Plaintiff Melissa Lee alleged she purchased Relacore, manufactured and distributed by Carter-Reed Co., and asserted that she purchased the product based on the promise that it would reduce belly fat. But, she averred, she actually gained belly weight during the time she took the product.  She claims that defendant's advertising campaigns touted that Relacore helps reduce stress-induced belly fat. Lee claimed that the defendant devised and utilized a fraudulent, deceptive advertising campaign for Relacore. She sought relief under the New Jersey Consumer Fraud Act, and related common law fraud theories.

Following discovery limited to class suitability, plaintiff moved for class certification. Defendants opposed the motion. Following oral argument, the trial court denied the application for class certification, citing absence of superiority,  manageability, and predominance. In an unpublished per curiam opinion, the Superior Court affirmed and held that individual issues predominated over issues allegedly common to the class.

The court noted first that the superiority requirement requires an analysis that includes: (1) an informed consideration of alternative available methods of adjudication of each issue, (2) a comparison of the fairness to all whose interests may be involved between such alternative methods and a class action, and (3) a comparison of the efficiency of adjudication of each method. Manageability of the class is a consideration, as well, but it is “disfavored” in NJ to deny class certification on this basis alone. In order to justify denial of class certification on this basis, the management issues must be of great magnitude. 

Here, the issues of superioirty and of manageability were subordinate to the issue of predominance.  A party asserting a CFA claim in New Jersey must establish wrongful conduct, an ascertainable loss, and a causal relationship or nexus between the wrongful conduct and the loss. A common law fraud claim requires proof of  a material representation of a presently existing or past fact, made with knowledge of its falsity and with the intention that the other party rely thereon, resulting in reliance by that party to his detriment.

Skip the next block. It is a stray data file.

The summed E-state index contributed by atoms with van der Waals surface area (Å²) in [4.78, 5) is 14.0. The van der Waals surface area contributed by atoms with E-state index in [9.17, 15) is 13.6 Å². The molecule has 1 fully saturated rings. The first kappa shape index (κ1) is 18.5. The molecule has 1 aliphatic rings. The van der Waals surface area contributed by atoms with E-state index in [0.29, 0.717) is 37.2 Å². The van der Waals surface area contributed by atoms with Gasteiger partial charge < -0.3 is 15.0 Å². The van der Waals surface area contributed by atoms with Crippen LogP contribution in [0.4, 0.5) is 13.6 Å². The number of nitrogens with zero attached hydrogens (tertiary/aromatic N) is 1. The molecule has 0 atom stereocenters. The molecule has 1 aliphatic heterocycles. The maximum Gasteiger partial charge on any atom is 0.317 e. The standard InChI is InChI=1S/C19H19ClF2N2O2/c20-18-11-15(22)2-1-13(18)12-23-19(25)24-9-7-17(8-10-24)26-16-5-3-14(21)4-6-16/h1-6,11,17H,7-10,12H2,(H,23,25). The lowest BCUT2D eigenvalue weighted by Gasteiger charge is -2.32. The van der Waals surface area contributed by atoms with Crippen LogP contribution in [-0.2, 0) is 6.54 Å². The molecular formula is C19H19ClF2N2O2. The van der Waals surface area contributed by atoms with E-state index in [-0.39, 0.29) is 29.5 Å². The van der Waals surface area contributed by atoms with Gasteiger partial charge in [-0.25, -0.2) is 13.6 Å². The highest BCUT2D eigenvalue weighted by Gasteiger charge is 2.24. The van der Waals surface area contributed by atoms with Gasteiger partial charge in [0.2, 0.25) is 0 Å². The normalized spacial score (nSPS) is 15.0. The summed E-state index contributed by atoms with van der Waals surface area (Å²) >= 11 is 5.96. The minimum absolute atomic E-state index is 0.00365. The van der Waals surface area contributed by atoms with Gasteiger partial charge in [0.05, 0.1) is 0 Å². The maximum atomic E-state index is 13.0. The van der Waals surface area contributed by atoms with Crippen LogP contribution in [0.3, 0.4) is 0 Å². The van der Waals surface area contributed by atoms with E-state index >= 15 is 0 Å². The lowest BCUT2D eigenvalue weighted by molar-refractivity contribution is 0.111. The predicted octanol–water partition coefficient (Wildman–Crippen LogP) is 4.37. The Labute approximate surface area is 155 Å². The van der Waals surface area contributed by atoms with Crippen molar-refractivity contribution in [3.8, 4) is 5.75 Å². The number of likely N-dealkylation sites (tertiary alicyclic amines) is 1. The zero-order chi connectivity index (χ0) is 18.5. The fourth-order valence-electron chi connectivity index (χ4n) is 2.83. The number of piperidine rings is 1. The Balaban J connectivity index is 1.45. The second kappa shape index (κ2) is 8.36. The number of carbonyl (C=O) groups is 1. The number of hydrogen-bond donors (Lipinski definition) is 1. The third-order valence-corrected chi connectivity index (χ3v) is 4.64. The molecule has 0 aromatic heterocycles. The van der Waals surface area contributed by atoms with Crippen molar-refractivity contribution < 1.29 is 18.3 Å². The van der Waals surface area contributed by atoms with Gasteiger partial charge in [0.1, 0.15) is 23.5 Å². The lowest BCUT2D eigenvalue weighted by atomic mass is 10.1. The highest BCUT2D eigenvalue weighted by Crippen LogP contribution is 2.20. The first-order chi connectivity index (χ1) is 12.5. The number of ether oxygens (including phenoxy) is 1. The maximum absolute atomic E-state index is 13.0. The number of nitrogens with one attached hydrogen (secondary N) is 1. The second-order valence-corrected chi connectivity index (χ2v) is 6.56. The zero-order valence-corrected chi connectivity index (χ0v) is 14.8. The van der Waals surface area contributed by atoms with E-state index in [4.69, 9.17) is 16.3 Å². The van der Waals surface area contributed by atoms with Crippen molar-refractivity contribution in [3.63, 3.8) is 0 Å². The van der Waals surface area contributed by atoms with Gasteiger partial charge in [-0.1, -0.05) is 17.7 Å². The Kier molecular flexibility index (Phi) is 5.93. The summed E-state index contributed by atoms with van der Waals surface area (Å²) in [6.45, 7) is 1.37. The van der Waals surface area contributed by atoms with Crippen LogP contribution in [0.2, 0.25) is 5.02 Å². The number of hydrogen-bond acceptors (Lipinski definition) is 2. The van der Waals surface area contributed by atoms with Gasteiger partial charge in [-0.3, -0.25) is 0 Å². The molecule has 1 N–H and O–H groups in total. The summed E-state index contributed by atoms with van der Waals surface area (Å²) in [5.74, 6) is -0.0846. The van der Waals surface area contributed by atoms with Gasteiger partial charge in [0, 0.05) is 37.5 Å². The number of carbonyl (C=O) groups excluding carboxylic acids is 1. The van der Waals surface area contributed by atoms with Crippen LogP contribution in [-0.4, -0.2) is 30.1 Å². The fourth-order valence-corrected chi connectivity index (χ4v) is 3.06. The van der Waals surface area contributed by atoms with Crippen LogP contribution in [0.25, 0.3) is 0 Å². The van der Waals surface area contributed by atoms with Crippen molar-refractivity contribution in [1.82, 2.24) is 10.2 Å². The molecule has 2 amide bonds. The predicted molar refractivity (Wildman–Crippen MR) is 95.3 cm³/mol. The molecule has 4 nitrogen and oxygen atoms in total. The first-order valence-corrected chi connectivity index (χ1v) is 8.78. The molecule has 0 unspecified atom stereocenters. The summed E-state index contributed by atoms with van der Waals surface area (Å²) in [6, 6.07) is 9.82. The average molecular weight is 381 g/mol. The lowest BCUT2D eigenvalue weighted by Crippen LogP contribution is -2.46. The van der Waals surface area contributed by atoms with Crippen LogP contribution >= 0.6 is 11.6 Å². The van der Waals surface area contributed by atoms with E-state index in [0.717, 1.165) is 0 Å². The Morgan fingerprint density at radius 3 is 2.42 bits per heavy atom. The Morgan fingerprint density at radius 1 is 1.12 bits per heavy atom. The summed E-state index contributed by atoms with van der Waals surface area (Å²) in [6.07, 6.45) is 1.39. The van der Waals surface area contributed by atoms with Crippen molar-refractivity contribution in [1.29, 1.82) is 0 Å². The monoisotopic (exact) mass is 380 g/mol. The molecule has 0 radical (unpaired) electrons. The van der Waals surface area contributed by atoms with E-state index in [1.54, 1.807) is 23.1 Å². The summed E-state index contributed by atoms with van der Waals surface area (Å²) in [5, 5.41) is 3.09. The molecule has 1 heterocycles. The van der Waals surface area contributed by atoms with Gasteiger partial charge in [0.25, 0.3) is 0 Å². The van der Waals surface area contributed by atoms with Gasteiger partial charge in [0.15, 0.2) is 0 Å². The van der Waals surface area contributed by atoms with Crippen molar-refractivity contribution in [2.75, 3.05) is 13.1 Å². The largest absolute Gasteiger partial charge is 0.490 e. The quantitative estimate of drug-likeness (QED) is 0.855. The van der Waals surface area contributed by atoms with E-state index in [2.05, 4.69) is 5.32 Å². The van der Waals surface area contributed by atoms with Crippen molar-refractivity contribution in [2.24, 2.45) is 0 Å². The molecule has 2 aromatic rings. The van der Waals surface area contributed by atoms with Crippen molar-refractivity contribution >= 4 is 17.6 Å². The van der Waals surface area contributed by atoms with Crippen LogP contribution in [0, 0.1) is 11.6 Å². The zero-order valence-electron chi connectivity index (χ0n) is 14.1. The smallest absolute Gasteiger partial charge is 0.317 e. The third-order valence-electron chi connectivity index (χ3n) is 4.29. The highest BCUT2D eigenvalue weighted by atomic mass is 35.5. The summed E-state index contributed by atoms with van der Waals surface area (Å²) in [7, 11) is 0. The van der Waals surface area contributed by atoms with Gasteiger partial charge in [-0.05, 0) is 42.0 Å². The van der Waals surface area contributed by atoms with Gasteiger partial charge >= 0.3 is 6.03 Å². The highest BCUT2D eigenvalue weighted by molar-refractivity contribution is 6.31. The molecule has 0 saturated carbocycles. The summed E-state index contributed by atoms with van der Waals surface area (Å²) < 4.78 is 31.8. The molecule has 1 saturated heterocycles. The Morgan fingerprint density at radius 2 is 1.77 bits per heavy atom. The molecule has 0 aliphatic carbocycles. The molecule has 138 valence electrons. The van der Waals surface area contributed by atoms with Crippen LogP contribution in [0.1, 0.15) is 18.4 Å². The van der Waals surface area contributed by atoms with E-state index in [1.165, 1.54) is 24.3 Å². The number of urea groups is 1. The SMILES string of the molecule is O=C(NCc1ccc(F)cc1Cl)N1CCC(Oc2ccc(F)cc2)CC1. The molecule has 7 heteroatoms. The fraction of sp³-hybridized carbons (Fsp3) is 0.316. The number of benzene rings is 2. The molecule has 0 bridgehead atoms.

In this case, the central issue for the consumer fraud claim was the existence of a causal nexus between the wrongful conduct and any loss.  Plaintiff asserts that she relied on a false marketing campaign and she was induced by the false representations to purchase and use the product. Neither plaintiff nor the court knew, however, what caused others to purchase and use the product. Neither plaintiff nor the court knew whether putative class members even saw the alleged print or Internet advertisements or whether they purchased the product due to a recommendation from a friend or family member or for some other reasons.

Moreover, the Relacore market campaign was multi-faceted. In some ads, it was touted as a belly fat retardant; in others, a mood elevator; in others, a stress reducer.  There was no way to know on a common basis the reason any putative class members purchased the product, even assuming they heard or saw any advertising. This distinguished the case from Varacallo v. Massachusetts Mutual Life Insurance Co., 332 N.J. Super. 31 (N.J. Super. Ct. App. Div. 2000), in which the court certified a class of those who purchased “vanishing premium” life insurance, and in which the advertising approach was uniform and common to all class members.

The lack of predominance was even more obvious in the context of plaintiff's common law fraud claim. For this claim, the putative class must prove reliance -- which they could not on a common basis.

The case is useful as it analyzes establishing a causal nexus between the challenged conduct and an ascertainable loss.  Properly viewed, that causal link ought to be a major impediment to class certification because it requires individualized factual determinations for absent class members. Plaintiff's argument to extend Varacallo to false advertising product cases brought forth numerous opposing amici, including PLAC.